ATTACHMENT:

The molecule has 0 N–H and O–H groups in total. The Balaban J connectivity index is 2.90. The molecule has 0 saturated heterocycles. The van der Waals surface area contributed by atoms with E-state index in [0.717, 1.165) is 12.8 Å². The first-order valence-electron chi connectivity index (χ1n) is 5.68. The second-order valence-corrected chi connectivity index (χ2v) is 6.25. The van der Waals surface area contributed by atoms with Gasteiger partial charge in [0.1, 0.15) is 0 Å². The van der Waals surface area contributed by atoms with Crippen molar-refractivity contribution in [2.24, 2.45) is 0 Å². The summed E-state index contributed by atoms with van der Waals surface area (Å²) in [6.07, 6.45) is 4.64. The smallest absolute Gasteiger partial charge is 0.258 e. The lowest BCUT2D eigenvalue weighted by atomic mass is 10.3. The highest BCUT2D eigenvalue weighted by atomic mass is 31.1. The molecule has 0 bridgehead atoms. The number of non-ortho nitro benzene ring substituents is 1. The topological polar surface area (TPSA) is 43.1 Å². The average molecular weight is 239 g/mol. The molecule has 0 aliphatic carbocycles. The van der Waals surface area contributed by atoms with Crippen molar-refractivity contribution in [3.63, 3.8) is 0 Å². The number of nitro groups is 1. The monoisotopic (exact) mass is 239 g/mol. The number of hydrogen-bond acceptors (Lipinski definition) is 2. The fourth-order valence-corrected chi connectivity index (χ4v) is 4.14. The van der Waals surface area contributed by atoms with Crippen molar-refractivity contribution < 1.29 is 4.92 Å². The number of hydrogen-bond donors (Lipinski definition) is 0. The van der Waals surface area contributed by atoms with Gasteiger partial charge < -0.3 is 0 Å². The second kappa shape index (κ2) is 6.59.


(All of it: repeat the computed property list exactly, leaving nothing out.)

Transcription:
The molecule has 0 N–H and O–H groups in total. The Balaban J connectivity index is 2.90. The molecule has 0 saturated heterocycles. The van der Waals surface area contributed by atoms with E-state index in [0.717, 1.165) is 12.8 Å². The first-order valence-electron chi connectivity index (χ1n) is 5.68. The second-order valence-corrected chi connectivity index (χ2v) is 6.25. The van der Waals surface area contributed by atoms with Gasteiger partial charge in [0.1, 0.15) is 0 Å². The van der Waals surface area contributed by atoms with Crippen molar-refractivity contribution in [2.24, 2.45) is 0 Å². The summed E-state index contributed by atoms with van der Waals surface area (Å²) in [6.07, 6.45) is 4.64. The smallest absolute Gasteiger partial charge is 0.258 e. The lowest BCUT2D eigenvalue weighted by atomic mass is 10.3. The highest BCUT2D eigenvalue weighted by atomic mass is 31.1. The molecule has 0 bridgehead atoms. The number of non-ortho nitro benzene ring substituents is 1. The topological polar surface area (TPSA) is 43.1 Å². The average molecular weight is 239 g/mol. The molecule has 0 aliphatic carbocycles. The van der Waals surface area contributed by atoms with Crippen molar-refractivity contribution in [3.63, 3.8) is 0 Å². The number of nitro groups is 1. The monoisotopic (exact) mass is 239 g/mol. The number of hydrogen-bond acceptors (Lipinski definition) is 2. The fourth-order valence-corrected chi connectivity index (χ4v) is 4.14. The van der Waals surface area contributed by atoms with Crippen molar-refractivity contribution < 1.29 is 4.92 Å². The number of hydrogen-bond donors (Lipinski definition) is 0. The van der Waals surface area contributed by atoms with Gasteiger partial charge < -0.3 is 0 Å². The second kappa shape index (κ2) is 6.59.